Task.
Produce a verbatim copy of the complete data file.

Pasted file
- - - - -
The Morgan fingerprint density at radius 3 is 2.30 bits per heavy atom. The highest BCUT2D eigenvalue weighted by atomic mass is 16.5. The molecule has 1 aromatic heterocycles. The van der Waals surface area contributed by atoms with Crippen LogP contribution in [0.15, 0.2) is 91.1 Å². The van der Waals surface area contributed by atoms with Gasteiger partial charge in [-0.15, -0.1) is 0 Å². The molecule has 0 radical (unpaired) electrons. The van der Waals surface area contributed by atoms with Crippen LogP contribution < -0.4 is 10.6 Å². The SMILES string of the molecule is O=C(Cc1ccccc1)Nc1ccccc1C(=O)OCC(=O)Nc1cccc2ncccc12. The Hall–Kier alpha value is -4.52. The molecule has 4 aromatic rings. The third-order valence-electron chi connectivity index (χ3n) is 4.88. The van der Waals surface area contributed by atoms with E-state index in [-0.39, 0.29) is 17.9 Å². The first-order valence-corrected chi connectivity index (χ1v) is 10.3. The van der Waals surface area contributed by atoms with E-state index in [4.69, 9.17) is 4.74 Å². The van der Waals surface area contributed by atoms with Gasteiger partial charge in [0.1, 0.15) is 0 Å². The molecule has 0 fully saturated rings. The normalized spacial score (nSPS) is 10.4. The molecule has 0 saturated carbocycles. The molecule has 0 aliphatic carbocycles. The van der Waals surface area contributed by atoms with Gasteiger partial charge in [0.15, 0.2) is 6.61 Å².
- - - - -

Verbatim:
The Morgan fingerprint density at radius 3 is 2.30 bits per heavy atom. The highest BCUT2D eigenvalue weighted by atomic mass is 16.5. The molecule has 1 aromatic heterocycles. The van der Waals surface area contributed by atoms with Crippen LogP contribution in [0.15, 0.2) is 91.1 Å². The van der Waals surface area contributed by atoms with Gasteiger partial charge in [-0.15, -0.1) is 0 Å². The molecule has 0 radical (unpaired) electrons. The van der Waals surface area contributed by atoms with Crippen LogP contribution < -0.4 is 10.6 Å². The SMILES string of the molecule is O=C(Cc1ccccc1)Nc1ccccc1C(=O)OCC(=O)Nc1cccc2ncccc12. The Hall–Kier alpha value is -4.52. The molecule has 4 aromatic rings. The third-order valence-electron chi connectivity index (χ3n) is 4.88. The van der Waals surface area contributed by atoms with E-state index in [-0.39, 0.29) is 17.9 Å². The first-order valence-corrected chi connectivity index (χ1v) is 10.3. The van der Waals surface area contributed by atoms with E-state index in [4.69, 9.17) is 4.74 Å². The van der Waals surface area contributed by atoms with Gasteiger partial charge in [0.1, 0.15) is 0 Å². The molecule has 0 fully saturated rings. The normalized spacial score (nSPS) is 10.4. The molecule has 0 saturated carbocycles. The molecule has 0 aliphatic carbocycles. The van der Waals surface area contributed by atoms with Gasteiger partial charge in [0.15, 0.2) is 6.61 Å².